You bet your bottom dollar that employers are checking your references, online profile, digital dirt, and credentials before extending an offer. You would be mistaken to not do the same with any prospective hiring organization. So before you rev-up your resume and complete your cover letter, let’s take a closer look at why you should research employers, what to look for, and how to sleuth like Sherlock.
Why research employers?
I’ve worked for many companies over the years. Some jobs have been wonderful while others have left me wondering. I’ve learned the hard way to always spend some time learning about an organization before applying for a job. Here’s why you’ve got to do some detective work and unearth the employer’s dirt:
1. To determine if the company is right for you. You may just find a dislike towards a particular industry, dig up unfortunate corporate digital dirt, or uncover poor employee relations. It’s also possible to be disinterested in the company’s products or services.
2. To decide if you’re right for the company. Some companies or industries may not be the right fit for your skill set or for your ethics.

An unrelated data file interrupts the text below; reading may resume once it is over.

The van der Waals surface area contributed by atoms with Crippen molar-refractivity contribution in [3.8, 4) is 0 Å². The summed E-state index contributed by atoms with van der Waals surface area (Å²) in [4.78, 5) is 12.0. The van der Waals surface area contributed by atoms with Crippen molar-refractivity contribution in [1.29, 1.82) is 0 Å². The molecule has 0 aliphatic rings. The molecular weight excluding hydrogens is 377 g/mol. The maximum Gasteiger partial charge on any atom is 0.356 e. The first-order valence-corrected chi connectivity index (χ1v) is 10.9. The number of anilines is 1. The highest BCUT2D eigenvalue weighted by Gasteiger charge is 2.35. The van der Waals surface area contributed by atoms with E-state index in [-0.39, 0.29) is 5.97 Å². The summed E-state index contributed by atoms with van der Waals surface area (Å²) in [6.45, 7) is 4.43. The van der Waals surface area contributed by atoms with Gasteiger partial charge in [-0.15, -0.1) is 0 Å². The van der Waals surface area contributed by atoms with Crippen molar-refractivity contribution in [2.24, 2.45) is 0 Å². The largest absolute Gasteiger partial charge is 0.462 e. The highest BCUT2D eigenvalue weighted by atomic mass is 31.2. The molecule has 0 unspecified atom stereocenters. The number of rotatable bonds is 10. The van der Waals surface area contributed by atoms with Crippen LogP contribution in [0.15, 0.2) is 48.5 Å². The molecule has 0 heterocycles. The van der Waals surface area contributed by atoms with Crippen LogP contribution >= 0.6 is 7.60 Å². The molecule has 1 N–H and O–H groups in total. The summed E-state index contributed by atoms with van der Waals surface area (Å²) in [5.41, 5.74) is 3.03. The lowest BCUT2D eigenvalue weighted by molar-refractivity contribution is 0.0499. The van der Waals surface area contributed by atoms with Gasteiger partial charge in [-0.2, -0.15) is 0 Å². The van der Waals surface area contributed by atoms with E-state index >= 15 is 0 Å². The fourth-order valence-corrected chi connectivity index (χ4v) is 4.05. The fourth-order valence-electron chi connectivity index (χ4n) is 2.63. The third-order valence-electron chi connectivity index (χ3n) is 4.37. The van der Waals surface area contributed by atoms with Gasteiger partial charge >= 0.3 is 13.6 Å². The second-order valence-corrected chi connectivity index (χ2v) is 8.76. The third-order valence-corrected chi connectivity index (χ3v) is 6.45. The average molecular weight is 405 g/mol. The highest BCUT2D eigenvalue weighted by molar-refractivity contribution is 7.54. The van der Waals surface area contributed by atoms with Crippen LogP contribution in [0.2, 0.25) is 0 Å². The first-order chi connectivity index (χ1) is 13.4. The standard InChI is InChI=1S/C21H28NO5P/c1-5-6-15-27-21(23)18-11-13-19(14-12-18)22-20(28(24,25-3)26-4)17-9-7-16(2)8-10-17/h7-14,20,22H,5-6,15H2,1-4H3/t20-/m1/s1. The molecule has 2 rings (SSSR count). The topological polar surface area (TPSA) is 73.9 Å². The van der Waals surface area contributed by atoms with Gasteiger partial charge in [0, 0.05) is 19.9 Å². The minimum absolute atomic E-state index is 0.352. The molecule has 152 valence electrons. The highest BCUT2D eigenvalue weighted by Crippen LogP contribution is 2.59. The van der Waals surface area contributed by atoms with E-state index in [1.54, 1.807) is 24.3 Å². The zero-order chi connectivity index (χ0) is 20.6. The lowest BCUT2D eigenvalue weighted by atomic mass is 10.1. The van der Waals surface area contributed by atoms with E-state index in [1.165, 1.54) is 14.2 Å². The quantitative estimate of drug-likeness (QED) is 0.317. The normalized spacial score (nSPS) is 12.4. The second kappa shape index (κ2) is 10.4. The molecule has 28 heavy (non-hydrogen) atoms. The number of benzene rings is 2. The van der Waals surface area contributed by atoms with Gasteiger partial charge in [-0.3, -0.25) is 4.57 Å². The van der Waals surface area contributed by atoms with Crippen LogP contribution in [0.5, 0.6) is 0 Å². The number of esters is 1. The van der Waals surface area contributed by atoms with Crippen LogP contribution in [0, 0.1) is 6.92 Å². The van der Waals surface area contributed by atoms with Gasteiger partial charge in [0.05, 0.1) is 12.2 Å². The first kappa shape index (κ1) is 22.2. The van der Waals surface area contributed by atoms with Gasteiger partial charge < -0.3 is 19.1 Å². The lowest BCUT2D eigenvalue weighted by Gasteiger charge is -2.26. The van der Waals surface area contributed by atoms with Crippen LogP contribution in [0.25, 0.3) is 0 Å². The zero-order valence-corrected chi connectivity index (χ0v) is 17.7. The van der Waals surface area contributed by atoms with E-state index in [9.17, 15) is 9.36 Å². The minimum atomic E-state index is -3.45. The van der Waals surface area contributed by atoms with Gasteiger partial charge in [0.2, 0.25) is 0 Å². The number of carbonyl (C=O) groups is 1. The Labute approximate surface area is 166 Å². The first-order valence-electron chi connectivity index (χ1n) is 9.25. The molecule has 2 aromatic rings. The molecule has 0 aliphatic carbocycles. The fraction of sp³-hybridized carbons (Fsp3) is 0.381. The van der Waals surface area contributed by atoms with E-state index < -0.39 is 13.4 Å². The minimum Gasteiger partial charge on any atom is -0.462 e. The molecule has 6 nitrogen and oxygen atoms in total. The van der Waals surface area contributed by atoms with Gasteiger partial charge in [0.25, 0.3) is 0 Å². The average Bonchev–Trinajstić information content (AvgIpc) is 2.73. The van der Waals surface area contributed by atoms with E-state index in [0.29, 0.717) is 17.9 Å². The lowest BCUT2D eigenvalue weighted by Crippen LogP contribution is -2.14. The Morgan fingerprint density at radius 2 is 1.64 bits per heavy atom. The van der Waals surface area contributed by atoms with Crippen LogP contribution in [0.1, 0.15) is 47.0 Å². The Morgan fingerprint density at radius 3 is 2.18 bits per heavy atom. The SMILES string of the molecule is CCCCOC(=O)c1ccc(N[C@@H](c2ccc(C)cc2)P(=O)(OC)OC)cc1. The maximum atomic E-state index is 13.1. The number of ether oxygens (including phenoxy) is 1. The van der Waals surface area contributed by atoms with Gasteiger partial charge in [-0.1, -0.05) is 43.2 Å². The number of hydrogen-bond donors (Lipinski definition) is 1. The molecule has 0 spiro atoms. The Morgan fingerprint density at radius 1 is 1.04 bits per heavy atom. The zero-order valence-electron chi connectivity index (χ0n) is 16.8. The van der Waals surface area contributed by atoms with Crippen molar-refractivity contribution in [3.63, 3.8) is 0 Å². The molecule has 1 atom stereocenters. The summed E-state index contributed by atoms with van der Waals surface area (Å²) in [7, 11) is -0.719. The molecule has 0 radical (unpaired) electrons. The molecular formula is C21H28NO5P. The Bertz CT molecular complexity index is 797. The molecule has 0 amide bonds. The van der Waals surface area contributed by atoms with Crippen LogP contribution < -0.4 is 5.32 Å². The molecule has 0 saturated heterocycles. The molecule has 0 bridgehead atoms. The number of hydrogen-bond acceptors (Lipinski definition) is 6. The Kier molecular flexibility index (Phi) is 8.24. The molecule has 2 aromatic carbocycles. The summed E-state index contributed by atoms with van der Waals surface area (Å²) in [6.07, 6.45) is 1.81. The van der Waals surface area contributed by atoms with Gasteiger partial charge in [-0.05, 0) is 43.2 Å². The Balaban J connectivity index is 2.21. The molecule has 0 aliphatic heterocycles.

3. To help tailor your application (resume, cover letter) to the position. Knowing specifically what makes the company tick can turn your application into the bomb.
4. To help address the needs of the organization. Knowing why the company needs to hire for a position is key to addressing how you can help the company.
5. To prepare excellent interview questions. Knowing specific industry information or advanced product knowledge can get you closer to an offer.
6. To demonstrate your interest in the organization. A common interview question is “Why do you want to work for us?” Having an educated answer puts you ahead of the competition. One of the most important ways to distinguish yourself in an interview is to speak knowledgeably about the organization.
7. To educate yourself about a particular industry. Perhaps this job is in a new industry for you. Get in the know before writing your application and heading into the interview room.
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